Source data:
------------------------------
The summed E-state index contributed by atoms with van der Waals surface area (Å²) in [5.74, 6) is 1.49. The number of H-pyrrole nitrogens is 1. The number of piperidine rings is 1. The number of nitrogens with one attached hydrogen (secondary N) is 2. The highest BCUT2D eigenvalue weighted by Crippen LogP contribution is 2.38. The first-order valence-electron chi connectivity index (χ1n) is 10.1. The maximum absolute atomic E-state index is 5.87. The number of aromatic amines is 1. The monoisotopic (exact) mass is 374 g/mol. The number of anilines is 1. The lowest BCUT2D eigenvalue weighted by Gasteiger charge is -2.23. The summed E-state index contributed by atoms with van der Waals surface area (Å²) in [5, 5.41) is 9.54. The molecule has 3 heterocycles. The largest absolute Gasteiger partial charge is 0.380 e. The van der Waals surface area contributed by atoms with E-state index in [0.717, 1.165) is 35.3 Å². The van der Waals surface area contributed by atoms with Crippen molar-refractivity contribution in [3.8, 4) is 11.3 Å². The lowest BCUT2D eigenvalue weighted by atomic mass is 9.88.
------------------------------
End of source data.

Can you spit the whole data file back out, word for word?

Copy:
The summed E-state index contributed by atoms with van der Waals surface area (Å²) in [5.74, 6) is 1.49. The number of H-pyrrole nitrogens is 1. The number of piperidine rings is 1. The number of nitrogens with one attached hydrogen (secondary N) is 2. The highest BCUT2D eigenvalue weighted by Crippen LogP contribution is 2.38. The first-order valence-electron chi connectivity index (χ1n) is 10.1. The maximum absolute atomic E-state index is 5.87. The number of aromatic amines is 1. The monoisotopic (exact) mass is 374 g/mol. The number of anilines is 1. The lowest BCUT2D eigenvalue weighted by Gasteiger charge is -2.23. The summed E-state index contributed by atoms with van der Waals surface area (Å²) in [5, 5.41) is 9.54. The molecule has 3 heterocycles. The largest absolute Gasteiger partial charge is 0.380 e. The van der Waals surface area contributed by atoms with E-state index in [0.717, 1.165) is 35.3 Å². The van der Waals surface area contributed by atoms with Crippen molar-refractivity contribution in [3.8, 4) is 11.3 Å². The lowest BCUT2D eigenvalue weighted by atomic mass is 9.88.